How Bellevue has evolved, neighborhood by neighborhood – The Seattle Times

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If you’ve lived in the Seattle area for many years, you may remember a time when Bellevue was a fairly homogenous quiet bedroom community for Seattle.
Those days are long gone. Bellevue has evolved into a city in its own right, one with distinct neighborhoods and a diverse population — by some measures, more diverse than Seattle’s.
“Remember they used to call it ‘Blahvue’?” said Bellevue Mayor Lynne Robinson, with a laugh. “Now it’s an exciting place to be that attracts all kinds of people. … It’s really inspiring to me.”
I used the latest data to explore differences among Bellevue’s neighborhoods along five factors: Language spoken at home, household income, how many people work in tech, how many are renting versus how many are homeowners and how many residents are married with children.
The data comes from the Census Bureau’s American Community Survey for 2020. To approximate Bellevue’s neighborhoods, I used data from census tracts, which are relatively small areas with around 3,000 to 6,000 residents, with some exceptions. For Bellevue, I used 37 tracts, but they don’t line up perfectly with the city’s borders. I included tracts that were largely in Bellevue, and excluded those that were mostly in a neighboring area.
When I wrote that Bellevue was once demographically homogenous, I wasn’t kidding. The 1970 census showed the city was 98% white. Today, people of color make up more than half of Bellevue’s population. The city’s Asian population, at around 62,000 or 41%, is nearly as large as its white population.
Bellevue is not just racially diverse — it’s also linguistically diverse.
“We have one hundred languages spoken here in Bellevue,” Robinson said. “It is one of the most diverse cities in Washington state. … It really makes for a richer community.”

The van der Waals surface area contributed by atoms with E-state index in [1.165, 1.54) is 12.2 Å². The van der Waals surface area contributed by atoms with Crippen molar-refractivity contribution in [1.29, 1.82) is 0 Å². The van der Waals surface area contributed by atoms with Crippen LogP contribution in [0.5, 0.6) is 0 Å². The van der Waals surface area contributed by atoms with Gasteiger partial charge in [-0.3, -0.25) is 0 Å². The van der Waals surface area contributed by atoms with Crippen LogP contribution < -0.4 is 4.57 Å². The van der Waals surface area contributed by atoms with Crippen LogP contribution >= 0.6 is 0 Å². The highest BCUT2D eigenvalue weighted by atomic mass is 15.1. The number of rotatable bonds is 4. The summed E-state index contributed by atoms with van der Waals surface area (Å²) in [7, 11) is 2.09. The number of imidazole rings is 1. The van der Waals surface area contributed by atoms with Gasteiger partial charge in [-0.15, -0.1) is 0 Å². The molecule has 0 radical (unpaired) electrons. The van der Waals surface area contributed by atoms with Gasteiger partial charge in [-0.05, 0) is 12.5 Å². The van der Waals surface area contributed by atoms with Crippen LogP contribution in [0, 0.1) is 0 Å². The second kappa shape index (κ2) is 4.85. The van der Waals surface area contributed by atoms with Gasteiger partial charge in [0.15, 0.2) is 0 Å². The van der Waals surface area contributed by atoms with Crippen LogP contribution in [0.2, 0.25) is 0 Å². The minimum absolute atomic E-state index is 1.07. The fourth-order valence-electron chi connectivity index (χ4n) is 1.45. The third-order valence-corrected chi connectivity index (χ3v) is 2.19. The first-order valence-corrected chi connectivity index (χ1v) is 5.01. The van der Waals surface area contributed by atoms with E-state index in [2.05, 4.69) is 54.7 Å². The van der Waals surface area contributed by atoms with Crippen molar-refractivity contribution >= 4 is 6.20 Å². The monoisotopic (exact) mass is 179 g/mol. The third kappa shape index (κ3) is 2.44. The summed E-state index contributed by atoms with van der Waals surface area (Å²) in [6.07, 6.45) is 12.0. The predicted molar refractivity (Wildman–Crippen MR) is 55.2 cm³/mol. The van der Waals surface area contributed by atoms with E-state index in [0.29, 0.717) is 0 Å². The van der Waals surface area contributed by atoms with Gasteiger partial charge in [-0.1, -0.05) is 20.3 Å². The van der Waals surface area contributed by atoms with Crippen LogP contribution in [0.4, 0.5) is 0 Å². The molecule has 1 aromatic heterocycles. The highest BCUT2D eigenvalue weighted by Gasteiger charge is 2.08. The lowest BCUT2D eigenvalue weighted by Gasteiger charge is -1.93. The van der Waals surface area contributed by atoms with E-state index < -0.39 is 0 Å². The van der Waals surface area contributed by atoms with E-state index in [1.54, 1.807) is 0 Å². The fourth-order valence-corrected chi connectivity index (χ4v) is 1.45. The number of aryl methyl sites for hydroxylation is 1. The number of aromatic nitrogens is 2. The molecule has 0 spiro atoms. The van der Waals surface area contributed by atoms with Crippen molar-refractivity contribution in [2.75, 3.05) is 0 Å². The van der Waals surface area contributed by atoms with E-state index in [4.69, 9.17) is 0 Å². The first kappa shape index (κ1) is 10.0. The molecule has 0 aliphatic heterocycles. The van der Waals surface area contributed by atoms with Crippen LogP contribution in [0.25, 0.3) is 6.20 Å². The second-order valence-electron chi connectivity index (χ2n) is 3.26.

Almost 40% of its residents were born outside the United States, and the share who speak a foreign language at home is even higher.
Among the population 5 and older, 44% do not speak only English at home. That’s twice as high as in Seattle. Nearly a quarter of Bellevue residents speak an Asian language at home, and 5% speak Spanish. Another 13% speak an Indo-European language other than Spanish.
The area with the lowest share of English-only speakers is part of Bellevue’s downtown/Bel-Red section, in a census tract that runs from the Overlake Medical Center east to 148th Avenue Northeast. Only around one-quarter of the residents speak just English at home. This is primarily a commercial and industrial part of Bellevue, but there have recently been a number of apartment complexes constructed in an area now called the Spring District, in anticipation of a light-rail station scheduled to open in 2024.
A wealthy area along the Lake Washington waterfront in the Newport neighborhood has the highest percentage of English-only speakers. But even here, nearly 1 out of 4 residents speak a language other than English at home.
Bellevue has long been among the more affluent suburban cities in the Seattle area. The 2000 census showed the median household income in Bellevue was nearly 50% higher than the U.S. median.
But today’s Bellevue is on a different level — it’s easily one of the wealthiest mid-sized cities in the nation. The typical home is valued at around $1.5 million, according to Zillow. And the median household income — $144,000 — is more than double the U.S. median. There are only three cities of at least 100,000 residents in the nation with higher incomes than Bellevue, and all three are in Silicon Valley.
“There are no starter homes in Bellevue,” Robinson said. But the city has made some progress, she said, noting the affordable housing stock has doubled since 2017, when it put in an affordable housing plan.
“And we plan to put in far more affordable housing in all ranges of affordability,” she said.
There is a wide range of income levels across Bellevue neighborhoods. In five census tracts, the median household income was less than $100,000. The lowest median was in a tract that straddles the Crossroads and Lake Hills neighborhoods, at around $70,600. This is a diverse area with a mix of Asian, white and Hispanic residents. Nearly half the population in this area was born outside the U.S. More than 60% live in a rental unit.
The highest-income tract in Bellevue is on the Newport waterfront, the same one with the highest percentage who speak only English at home. The median household income here was $240,800. This neighborhood is largely made up of married couples (72% of households), and 90% own their home.
The tech industry has been the main driver behind growing wealth in the Seattle area, and it started on the Eastside with Microsoft. The company had been headquartered in Bellevue before it moved to its Redmond campus in 1986. Today, many large tech companies have offices on the Eastside, and Amazon has focused much of its recent expansion in Bellevue.